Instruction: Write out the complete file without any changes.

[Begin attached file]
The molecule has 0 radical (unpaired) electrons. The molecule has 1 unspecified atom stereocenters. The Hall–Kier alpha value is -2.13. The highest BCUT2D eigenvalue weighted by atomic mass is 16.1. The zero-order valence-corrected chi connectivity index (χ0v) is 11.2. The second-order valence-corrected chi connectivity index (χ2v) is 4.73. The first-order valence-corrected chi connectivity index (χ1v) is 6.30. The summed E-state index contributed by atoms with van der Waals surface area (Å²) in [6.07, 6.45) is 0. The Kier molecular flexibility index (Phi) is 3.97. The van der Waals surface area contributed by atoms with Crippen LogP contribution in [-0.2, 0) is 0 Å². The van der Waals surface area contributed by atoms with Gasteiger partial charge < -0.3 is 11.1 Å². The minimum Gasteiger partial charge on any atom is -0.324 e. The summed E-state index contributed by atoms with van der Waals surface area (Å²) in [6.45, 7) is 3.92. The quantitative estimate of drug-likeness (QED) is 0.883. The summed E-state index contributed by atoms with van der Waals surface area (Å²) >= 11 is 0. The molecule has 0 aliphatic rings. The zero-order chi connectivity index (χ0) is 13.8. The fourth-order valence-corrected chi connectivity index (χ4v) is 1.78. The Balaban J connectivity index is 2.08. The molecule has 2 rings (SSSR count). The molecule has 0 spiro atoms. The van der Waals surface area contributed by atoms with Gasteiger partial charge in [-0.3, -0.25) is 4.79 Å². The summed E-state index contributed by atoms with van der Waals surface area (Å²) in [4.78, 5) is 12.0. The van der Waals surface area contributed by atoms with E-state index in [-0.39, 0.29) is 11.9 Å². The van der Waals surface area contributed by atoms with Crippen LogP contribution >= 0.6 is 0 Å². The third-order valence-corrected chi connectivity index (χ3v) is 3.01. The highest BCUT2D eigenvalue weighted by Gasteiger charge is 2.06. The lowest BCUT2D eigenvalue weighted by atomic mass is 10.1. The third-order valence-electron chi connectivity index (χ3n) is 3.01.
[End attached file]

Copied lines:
The molecule has 0 radical (unpaired) electrons. The molecule has 1 unspecified atom stereocenters. The Hall–Kier alpha value is -2.13. The highest BCUT2D eigenvalue weighted by atomic mass is 16.1. The zero-order valence-corrected chi connectivity index (χ0v) is 11.2. The second-order valence-corrected chi connectivity index (χ2v) is 4.73. The first-order valence-corrected chi connectivity index (χ1v) is 6.30. The summed E-state index contributed by atoms with van der Waals surface area (Å²) in [6.07, 6.45) is 0. The Kier molecular flexibility index (Phi) is 3.97. The van der Waals surface area contributed by atoms with Crippen LogP contribution in [-0.2, 0) is 0 Å². The van der Waals surface area contributed by atoms with Gasteiger partial charge < -0.3 is 11.1 Å². The minimum Gasteiger partial charge on any atom is -0.324 e. The summed E-state index contributed by atoms with van der Waals surface area (Å²) in [6.45, 7) is 3.92. The quantitative estimate of drug-likeness (QED) is 0.883. The summed E-state index contributed by atoms with van der Waals surface area (Å²) >= 11 is 0. The molecule has 0 aliphatic rings. The zero-order chi connectivity index (χ0) is 13.8. The fourth-order valence-corrected chi connectivity index (χ4v) is 1.78. The Balaban J connectivity index is 2.08. The molecule has 2 rings (SSSR count). The molecule has 0 spiro atoms. The van der Waals surface area contributed by atoms with Gasteiger partial charge in [-0.3, -0.25) is 4.79 Å². The summed E-state index contributed by atoms with van der Waals surface area (Å²) in [4.78, 5) is 12.0. The van der Waals surface area contributed by atoms with E-state index in [-0.39, 0.29) is 11.9 Å². The van der Waals surface area contributed by atoms with Crippen LogP contribution >= 0.6 is 0 Å². The third-order valence-corrected chi connectivity index (χ3v) is 3.01. The highest BCUT2D eigenvalue weighted by Gasteiger charge is 2.06. The lowest BCUT2D eigenvalue weighted by atomic mass is 10.1. The third-order valence-electron chi connectivity index (χ3n) is 3.01.